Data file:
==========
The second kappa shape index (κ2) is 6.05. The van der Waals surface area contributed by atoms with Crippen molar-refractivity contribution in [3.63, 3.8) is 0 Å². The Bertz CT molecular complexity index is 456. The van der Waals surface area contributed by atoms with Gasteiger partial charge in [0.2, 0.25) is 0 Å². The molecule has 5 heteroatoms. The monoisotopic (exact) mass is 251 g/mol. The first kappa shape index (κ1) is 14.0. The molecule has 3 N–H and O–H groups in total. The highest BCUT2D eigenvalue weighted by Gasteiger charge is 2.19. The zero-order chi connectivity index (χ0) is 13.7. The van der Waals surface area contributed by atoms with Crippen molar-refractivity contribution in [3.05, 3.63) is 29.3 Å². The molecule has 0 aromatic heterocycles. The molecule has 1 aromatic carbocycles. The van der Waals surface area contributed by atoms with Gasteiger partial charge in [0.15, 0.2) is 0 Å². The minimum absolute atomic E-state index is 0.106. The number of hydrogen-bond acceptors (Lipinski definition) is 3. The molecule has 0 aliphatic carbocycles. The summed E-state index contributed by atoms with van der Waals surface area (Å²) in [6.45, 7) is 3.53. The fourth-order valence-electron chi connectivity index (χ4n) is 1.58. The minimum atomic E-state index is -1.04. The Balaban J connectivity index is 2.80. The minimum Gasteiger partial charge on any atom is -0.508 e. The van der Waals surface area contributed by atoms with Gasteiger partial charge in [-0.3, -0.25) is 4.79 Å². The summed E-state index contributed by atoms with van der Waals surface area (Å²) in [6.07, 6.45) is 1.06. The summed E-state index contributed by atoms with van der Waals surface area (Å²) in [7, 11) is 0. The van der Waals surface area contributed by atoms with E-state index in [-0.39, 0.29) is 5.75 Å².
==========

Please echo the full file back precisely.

The second kappa shape index (κ2) is 6.05. The van der Waals surface area contributed by atoms with Crippen molar-refractivity contribution in [3.63, 3.8) is 0 Å². The Bertz CT molecular complexity index is 456. The van der Waals surface area contributed by atoms with Gasteiger partial charge in [0.2, 0.25) is 0 Å². The molecule has 5 heteroatoms. The monoisotopic (exact) mass is 251 g/mol. The first kappa shape index (κ1) is 14.0. The molecule has 3 N–H and O–H groups in total. The highest BCUT2D eigenvalue weighted by Gasteiger charge is 2.19. The zero-order chi connectivity index (χ0) is 13.7. The van der Waals surface area contributed by atoms with Crippen molar-refractivity contribution in [3.05, 3.63) is 29.3 Å². The molecule has 0 aromatic heterocycles. The molecule has 1 aromatic carbocycles. The van der Waals surface area contributed by atoms with Gasteiger partial charge in [0.15, 0.2) is 0 Å². The minimum absolute atomic E-state index is 0.106. The number of hydrogen-bond acceptors (Lipinski definition) is 3. The molecule has 0 aliphatic carbocycles. The summed E-state index contributed by atoms with van der Waals surface area (Å²) in [6.45, 7) is 3.53. The fourth-order valence-electron chi connectivity index (χ4n) is 1.58. The minimum atomic E-state index is -1.04. The Balaban J connectivity index is 2.80. The minimum Gasteiger partial charge on any atom is -0.508 e. The van der Waals surface area contributed by atoms with Gasteiger partial charge in [-0.3, -0.25) is 4.79 Å². The summed E-state index contributed by atoms with van der Waals surface area (Å²) in [6.07, 6.45) is 1.06. The summed E-state index contributed by atoms with van der Waals surface area (Å²) in [7, 11) is 0. The van der Waals surface area contributed by atoms with E-state index in [-0.39, 0.29) is 5.75 Å².